Former Vanderbilt President Emmett Fields dies, Was dean of College of Arts and Science from 1960-69

NASHVILLE, Tenn. — Emmett B. Fields, the only person ever to have the title of president of Vanderbilt University, died at home today at 81.

Fields served the university as president during the last years of Chancellor Alexander Heard’s administration, from 1977 to 1982, but he believed that his greatest contributions to Vanderbilt were made during the 1960s, when he was dean of the College of Arts and Science. He enjoyed being remembered as “Dean Fields,” according to his wife of 58 years, Christine. “As dean of the Arts and Science faculty, he especially enjoyed the professional interaction with his colleagues on the faculty for whom he felt great esteem and affection,” she remembered.

Chancellor Gordon Gee praised Fields for his dedication and years of service to the university. “Emmett Fields devoted a large part of his life to Vanderbilt, serving with distinction in two very important leadership positions. His efforts helped make Vanderbilt a stronger, more distinguished university and set the stage for our great success over the past two decades.”

Jacque Voegeli, dean of the College of Arts and Science, emeritus, added, “While dean of the College of Arts and Science during the 1960s, Emmett Fields vigorously led and oversaw a major expansion of the student body, faculty and programs of the college. In his term as president, he strove to advance Vanderbilt’s quality and reputation through alignment of the university’s resources behind its highest academic priorities and maintenance of high qualitative standards for faculty appointment and promotion. In these endeavors, he was an extraordinarily able and creative leader who, because of his judgment, forthright approach and resolution, exerted strong and positive influence on important decisions and policies.”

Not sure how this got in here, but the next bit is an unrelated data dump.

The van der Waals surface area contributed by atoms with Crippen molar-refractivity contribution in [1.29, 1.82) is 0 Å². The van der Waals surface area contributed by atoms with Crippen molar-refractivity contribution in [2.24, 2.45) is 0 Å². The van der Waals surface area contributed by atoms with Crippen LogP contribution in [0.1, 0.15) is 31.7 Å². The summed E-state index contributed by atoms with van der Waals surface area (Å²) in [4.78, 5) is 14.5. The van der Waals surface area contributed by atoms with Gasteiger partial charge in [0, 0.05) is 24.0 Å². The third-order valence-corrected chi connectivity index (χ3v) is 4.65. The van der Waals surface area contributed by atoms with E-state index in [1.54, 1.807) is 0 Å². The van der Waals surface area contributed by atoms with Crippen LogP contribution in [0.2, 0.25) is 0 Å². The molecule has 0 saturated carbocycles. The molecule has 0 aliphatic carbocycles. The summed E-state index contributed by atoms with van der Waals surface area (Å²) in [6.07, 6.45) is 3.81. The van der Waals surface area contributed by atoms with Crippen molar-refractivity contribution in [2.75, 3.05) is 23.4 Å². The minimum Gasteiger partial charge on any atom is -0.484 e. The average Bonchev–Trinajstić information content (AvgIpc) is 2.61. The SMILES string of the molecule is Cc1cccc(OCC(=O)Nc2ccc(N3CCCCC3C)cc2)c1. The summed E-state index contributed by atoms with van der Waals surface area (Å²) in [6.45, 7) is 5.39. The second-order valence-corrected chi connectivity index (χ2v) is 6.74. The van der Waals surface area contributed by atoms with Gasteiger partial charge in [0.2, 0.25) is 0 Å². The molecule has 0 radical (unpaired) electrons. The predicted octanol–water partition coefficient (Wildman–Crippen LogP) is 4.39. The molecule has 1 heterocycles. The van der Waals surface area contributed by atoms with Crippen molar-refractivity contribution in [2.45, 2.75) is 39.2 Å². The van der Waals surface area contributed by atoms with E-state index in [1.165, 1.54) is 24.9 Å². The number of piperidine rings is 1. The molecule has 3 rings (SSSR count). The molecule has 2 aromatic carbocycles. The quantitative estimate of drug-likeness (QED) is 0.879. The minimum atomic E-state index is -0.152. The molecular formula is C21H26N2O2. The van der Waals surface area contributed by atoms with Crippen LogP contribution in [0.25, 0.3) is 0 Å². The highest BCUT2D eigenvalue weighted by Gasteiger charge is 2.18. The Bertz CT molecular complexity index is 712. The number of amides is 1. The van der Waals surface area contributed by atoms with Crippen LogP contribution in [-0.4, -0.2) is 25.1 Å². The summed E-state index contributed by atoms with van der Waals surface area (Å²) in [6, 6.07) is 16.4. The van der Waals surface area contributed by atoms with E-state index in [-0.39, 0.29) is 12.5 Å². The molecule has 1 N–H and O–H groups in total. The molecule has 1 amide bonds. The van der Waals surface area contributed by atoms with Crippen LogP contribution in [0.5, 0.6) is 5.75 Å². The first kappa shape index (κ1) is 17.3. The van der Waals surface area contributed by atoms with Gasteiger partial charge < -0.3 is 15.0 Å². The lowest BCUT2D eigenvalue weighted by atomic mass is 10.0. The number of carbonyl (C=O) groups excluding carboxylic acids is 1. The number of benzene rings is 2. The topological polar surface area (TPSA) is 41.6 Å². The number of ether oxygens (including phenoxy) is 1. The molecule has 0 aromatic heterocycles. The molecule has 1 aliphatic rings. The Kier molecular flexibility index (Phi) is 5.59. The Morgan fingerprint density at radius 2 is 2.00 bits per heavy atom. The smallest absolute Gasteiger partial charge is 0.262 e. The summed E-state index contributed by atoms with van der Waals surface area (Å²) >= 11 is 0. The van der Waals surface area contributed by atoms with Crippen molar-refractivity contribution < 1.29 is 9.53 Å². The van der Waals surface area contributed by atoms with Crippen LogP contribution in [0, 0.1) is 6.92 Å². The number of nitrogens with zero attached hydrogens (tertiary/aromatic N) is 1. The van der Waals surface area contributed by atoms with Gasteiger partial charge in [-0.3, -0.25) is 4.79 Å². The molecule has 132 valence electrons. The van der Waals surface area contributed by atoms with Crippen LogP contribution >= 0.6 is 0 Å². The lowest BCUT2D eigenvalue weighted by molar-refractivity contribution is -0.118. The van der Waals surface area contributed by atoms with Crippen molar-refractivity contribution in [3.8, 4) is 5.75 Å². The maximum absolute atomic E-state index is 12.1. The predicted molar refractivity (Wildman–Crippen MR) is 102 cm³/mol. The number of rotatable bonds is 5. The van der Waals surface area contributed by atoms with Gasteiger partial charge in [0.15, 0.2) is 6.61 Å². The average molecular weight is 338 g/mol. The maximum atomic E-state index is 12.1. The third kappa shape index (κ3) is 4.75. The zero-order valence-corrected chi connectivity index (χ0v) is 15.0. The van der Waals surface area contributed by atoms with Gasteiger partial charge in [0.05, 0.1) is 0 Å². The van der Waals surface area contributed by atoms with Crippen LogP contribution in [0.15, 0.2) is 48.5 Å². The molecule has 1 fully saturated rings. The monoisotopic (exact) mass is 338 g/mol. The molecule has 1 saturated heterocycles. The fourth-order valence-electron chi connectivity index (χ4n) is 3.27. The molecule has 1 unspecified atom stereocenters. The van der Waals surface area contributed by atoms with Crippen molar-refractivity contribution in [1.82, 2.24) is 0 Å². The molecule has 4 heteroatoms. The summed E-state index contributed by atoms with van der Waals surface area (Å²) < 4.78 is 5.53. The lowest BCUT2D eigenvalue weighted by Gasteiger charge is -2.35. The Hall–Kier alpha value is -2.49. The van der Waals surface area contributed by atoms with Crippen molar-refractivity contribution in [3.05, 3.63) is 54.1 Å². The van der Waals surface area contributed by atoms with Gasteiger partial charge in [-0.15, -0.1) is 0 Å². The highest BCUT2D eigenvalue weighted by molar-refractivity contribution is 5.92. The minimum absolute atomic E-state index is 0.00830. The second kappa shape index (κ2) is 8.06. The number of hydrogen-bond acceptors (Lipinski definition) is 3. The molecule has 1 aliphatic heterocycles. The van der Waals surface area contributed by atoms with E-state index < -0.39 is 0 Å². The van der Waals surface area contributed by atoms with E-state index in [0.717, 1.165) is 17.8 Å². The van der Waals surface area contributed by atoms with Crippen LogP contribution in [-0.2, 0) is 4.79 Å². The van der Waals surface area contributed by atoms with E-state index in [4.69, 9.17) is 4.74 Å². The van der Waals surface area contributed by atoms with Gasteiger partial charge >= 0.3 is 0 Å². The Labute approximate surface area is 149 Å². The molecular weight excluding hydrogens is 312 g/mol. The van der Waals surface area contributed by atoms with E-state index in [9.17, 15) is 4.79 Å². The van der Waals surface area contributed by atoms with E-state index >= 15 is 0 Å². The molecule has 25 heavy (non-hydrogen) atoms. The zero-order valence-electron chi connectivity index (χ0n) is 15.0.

A native of Fort Smith, Ark., Fields earned his undergraduate degree from Ouachita College in Arkadelphia, Ark., in 1948, and both his master’s degree and doctorate in history from Vanderbilt, in 1950 and 1953 respectively. He was an American history scholar, his doctoral dissertation having been on the agricultural history of Virginia.

He began his professional career as an assistant and later a fellow in history at Vanderbilt, then went on to teach U.S. history at what was then Jacksonville State College in Jacksonville, Ala.

In 1957, he returned to Vanderbilt to become director of summer sessions and associate dean of the College of Arts and Science; he also taught courses in U.S. and Southern history and historiography and historical method. Fields was named dean of the college in 1960, a position he held until 1969.

In 1969, Fields left Vanderbilt for the University of Houston, where he became professor of history and vice president and dean of faculties – the university’s top academic officer. In 1971, he was named executive vice president and took on even more responsibility; in this role, he acted for the president of the university in his absence.

Fields accepted an even greater challenge in 1975, when he was named president of the State University of New York at Albany, the flagship institution of the massive SUNY system.